High expectations within the classroom is an integral part of setting up students for the opportunity to succeed and excel in school. This allows all students to be held to an appropriate individual standard that allows them to realize and reach their full potential.
Student Goal Setting:
It is important to take into consideration the students current skills and abilities when having them set goals. Helping them set goals that are just outside their skill set will ensure that the student does not become defeated from completing something too difficult for them, but also provides them with something challenging to prevent complacency.
Goals should be SMART:
One way to incorporate goal setting in the classroom is to have student select their own learning goal for a unit. This would involve learning about something they are interested that falls within the lesson, but is outside of the teachers prescribed learning goals and objectives. Students can then be taught how to monitor their goal process (Marzano, 2007).
The Affective Domain:
By allowing students to set learning goals they are interested in, this also brings an appropriate use of the Affective Domain into the classroom. The affective domain includes, “learning objectives that emphasize a feeling tone, an emotion, or a degree of acceptance or rejection.” (Bloom, 1956). The Affective Domain requires teachers to create a learning environment within the classroom that has the expectation for students to emotionally connect with the content. This can be done through tailoring lessons and assignments to particular student interested or things they can picture themselves doing or using in the future.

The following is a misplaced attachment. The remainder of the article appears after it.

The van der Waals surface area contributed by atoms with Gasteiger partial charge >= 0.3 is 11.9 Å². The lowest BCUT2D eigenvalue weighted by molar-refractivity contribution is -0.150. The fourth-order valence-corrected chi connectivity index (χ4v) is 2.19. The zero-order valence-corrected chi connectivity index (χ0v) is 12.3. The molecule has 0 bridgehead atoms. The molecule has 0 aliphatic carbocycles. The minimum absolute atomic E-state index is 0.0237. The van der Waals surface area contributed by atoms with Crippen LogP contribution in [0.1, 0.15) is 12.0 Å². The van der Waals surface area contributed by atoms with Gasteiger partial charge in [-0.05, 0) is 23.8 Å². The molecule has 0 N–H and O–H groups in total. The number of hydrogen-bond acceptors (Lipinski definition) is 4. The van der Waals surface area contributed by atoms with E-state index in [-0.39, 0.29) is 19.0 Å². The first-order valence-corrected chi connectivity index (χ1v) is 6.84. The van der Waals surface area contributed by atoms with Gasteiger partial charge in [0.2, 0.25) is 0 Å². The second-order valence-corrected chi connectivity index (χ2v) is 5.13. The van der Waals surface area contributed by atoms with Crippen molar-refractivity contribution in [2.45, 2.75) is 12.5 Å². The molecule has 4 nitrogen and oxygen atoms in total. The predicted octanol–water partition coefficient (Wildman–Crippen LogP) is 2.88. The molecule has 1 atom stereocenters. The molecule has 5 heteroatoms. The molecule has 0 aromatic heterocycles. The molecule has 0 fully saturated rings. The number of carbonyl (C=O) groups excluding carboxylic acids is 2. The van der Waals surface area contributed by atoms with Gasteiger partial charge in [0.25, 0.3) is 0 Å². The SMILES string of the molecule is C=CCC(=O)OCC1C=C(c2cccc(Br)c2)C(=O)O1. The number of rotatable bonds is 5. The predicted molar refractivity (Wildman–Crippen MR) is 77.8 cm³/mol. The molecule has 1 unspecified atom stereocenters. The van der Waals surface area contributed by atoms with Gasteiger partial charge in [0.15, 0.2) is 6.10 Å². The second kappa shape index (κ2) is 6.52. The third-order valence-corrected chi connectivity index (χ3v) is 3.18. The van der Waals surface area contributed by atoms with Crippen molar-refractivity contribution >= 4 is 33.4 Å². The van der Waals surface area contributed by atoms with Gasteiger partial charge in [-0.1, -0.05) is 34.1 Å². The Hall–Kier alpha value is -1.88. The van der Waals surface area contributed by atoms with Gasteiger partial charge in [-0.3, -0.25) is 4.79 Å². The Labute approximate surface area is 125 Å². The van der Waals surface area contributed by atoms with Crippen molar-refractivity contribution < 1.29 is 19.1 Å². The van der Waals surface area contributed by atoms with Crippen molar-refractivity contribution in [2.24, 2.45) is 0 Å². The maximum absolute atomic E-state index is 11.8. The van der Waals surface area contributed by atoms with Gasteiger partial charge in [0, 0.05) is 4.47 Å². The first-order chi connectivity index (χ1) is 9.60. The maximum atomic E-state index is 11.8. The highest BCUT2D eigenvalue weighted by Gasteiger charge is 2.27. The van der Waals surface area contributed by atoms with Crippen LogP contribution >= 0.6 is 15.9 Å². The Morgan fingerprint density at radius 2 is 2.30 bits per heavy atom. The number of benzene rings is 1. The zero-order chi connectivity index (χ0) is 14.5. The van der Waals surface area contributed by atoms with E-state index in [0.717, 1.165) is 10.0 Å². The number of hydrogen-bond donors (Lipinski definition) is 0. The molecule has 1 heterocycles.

Pride in Student Work:
It is important for students to take pride in their work. This stems from working hard, making choices and accomplishing goals (Klaufeldt, n.d.) At all grade levels teachers should encourage their students to create final products they would be proud to show their peers, parents and other teachers. One way to implement this is by displaying student work throughout the classroom. Give students time to move through out the classroom admiring others work once a project has been finished. The teacher might even want to provide a time for students to give positive comments or compliments about their peers work.
All of these lead to academic achievement for the student. Showing them what they are truly capable of is priceless and well with the effort of setting and maintaining high expectations.
Bloom, B. S.; Engelhart, M. D.; Furst, E. J.; Hill, W. H.; Krathwohl, D. R. (1956). Taxonomy of educational objectives: The classification of educational goals. Handbook I: Cognitive domain. New York: David McKay Company. Retrieved April 1, 2014
Kaufeldt, Martha. "Begin With the Brain: Orchestrating the Learner-Centered Classroom." Google Books. Web. 19 Feb. 2014 http://books.google.com/books?id=rlEWzT0VzJ8C&pg=PA167&lpg=PA167&dq=Begin+with+the+Brain:+Orchestrating+the+Learner-Centered+Classroom&source=bl&ots=jJKrLl2eT7&sig=-P27fm3P0kK0EnGUNXlAmFRpuHo&hl=en&sa=X&ei=u8oEU4_bE-r7yAG1mYGwAQ&ved=0CEUQ6AEwAw#v=onepage&q=Begin%20with%20the%20Brain%3A%20Orchestrating%20the%20Learner-Centered%20Classroom&f=false
Marzano, R.J. (2007). The Art and Science of Teaching. Retrieved from http://www.teachnowprogram.com/get_help_resources/activity_resources/module4/The_Art_and_Science_of_Teaching.pdf